RV show offers new models, new beginnings for Crossroads residents


March 9, 2012 at 6:05 p.m.
Updated March 9, 2012 at 9:10 p.m.

Ed Miller, of El Campo, is fulfilling a promise to his late wife by purchasing an RV.

Ed Miller, of El Campo, is fulfilling a promise to his late wife by purchasing an RV.

Ed Miller meandered through the Victoria Community Center, gazing with bespectacled eyes at the larger-than-life RVs surrounding him.

With an index card clutched in one hand and a pen in the other, the 83-year-old jotted notes on the potential purchase that marked a new chapter in his life.

Miller visited the South Texas RV Show and Sale on Friday in hopes of finding his new home. With the September death of his wife, Margie Miller, he said it was simply time.

"Our deal was, if I went first, she'd get an apartment in town," he said, leaning against the gleaming side of a new RV. "If she went first, I'd get a place in the country. And that's what I'm going to do."

Miller and his wife lived in the same home for 54 years in El Campo, he said, but were caught off guard when doctors diagnosed Margie with cancer.

Her battle, he said, was a short one.

She died just six weeks shy of the couple's 60th wedding anniversary.

"We were planning a party," Miller said with a sigh.

Others who attended the Friday event were simply on the hunt for a better camping experience.

Kris Bast, a Victoria medical transcriptionist, said an RV seemed like a more affordable option for her family. Family outings get expensive with three children, she said, when factoring in hotel stays and meals out.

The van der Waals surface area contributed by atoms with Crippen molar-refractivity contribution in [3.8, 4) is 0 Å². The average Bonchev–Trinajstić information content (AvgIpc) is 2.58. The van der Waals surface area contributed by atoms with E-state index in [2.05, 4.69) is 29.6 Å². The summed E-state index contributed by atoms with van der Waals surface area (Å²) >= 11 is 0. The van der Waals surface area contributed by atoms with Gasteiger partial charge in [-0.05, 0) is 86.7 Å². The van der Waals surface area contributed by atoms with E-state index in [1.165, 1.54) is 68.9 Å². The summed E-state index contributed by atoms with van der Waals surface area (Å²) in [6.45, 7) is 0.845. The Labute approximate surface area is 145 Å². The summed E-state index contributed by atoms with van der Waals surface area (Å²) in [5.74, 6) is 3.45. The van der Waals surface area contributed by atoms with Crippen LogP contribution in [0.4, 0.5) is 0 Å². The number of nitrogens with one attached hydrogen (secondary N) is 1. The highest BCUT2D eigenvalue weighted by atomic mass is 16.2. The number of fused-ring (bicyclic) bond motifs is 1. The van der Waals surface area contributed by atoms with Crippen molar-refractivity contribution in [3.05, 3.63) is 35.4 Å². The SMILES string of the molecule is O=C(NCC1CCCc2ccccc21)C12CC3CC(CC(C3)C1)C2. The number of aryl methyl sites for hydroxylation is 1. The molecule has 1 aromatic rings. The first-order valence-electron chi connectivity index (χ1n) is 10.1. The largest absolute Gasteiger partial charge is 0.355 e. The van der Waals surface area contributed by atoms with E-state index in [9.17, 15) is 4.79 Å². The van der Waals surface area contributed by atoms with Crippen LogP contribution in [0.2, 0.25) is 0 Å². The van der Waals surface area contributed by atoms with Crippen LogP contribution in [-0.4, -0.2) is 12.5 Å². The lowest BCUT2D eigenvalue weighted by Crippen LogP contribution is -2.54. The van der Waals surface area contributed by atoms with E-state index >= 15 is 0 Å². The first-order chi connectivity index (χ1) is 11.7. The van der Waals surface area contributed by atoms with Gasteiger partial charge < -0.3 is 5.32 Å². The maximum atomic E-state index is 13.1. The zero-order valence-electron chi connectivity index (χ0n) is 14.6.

Belinda Santos, a Victoria tax preparer, said her RV interest was due to her grandson's urge to experience the great outdoors.

"He wants to go camping, but I want the air conditioning," she said with a chuckle. "We wanted to see what was out there."

As for Miller, he said he hoped to find his new home soon.

It appears his current house might have already sold, he explained, and he's ready to begin a quiet country life just south of Hillje.

"I want something different," he said, explaining his home is too much to care for. "Being by myself now, there are certain things I want. I'm not interested in some of the things women are interested in."

New address or not, he has no intentions of sitting back and taking it easy.

He takes part-time work on a family ranch in Jackson County every once in a while, he said, noting his pay comes in the form of a free place to hunt and fish.

"I want to keep busy," he said, admitting the new life might take some adjustment. "I want to be doing something."



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